What kind of accuracy do you expect from movies based on real people or events?
Maybe a better question might be: What kind of accuracy do you want? And are you willing to swallow a few falsehoods in the name of good entertainment?
Unlike documentaries, narrative features based on true-life stories tend to occupy this nebulous middle ground between fiction and nonfiction, where details and timelines become collapsed or murky. Side characters or entire moments are created out of whole cloth for the sake of story expediency.
For me, good biopics are shaped around facts rather than fudges. As a journalist, that's something I think about all the time when I approach my own work: That it's not only possible but vital to tell true stories in interesting and compelling ways, inconvenient details and all.
The rules aren't the same when it comes to telling a cohesive story on screen, requiring different skills and nuanced decisions. Film is -- and should be -- an artistic expression. I want filmmakers to have the space to be creative and stray from the record to underscore certain ideas or themes.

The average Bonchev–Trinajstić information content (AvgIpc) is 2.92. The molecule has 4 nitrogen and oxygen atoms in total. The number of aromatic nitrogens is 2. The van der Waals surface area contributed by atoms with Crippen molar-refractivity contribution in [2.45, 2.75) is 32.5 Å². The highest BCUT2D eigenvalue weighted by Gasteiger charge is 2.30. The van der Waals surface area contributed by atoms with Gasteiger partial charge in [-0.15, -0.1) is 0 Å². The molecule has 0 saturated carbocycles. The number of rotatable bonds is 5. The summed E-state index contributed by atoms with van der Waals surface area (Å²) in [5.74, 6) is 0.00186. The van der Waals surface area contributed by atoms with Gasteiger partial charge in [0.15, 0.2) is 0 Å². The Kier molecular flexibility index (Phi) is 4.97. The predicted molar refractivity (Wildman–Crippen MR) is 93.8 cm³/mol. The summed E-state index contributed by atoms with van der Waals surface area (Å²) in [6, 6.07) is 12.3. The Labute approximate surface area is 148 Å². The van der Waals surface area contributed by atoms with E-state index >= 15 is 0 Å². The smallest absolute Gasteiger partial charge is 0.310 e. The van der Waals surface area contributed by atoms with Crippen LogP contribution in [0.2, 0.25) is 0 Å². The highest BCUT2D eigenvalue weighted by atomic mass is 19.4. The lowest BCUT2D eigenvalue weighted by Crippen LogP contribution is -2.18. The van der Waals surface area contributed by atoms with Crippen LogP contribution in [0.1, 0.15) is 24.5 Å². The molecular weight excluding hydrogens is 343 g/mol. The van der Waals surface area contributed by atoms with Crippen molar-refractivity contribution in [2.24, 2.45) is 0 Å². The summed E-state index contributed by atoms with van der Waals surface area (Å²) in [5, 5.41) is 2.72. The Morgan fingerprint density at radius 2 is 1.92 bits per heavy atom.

I just don't want to feel lied to by a movie.
Sponsored Video Stories from LifeZette
Golden Globe winners "Bohemian Rhapsody" and "Green Book" have both been criticized for this and I think with good reason.
I won't list all the discrepancies here; you can find numerous stories online that go into detail. But let's talk about key elements from each film that depart from reality. In the case of "Bohemian Rhapsody," which is about the band Queen and its charismatic frontman Freddie Mercury (Rami Malek), one aspect is the timing of Mercury's HIV diagnosis.
Writing about movies for a living means thinking about what kinds of stories they tell, so I rang up some of my colleagues to get their take.
Here's Kevin Fallon, the senior entertainment reporter for The Daily Beast: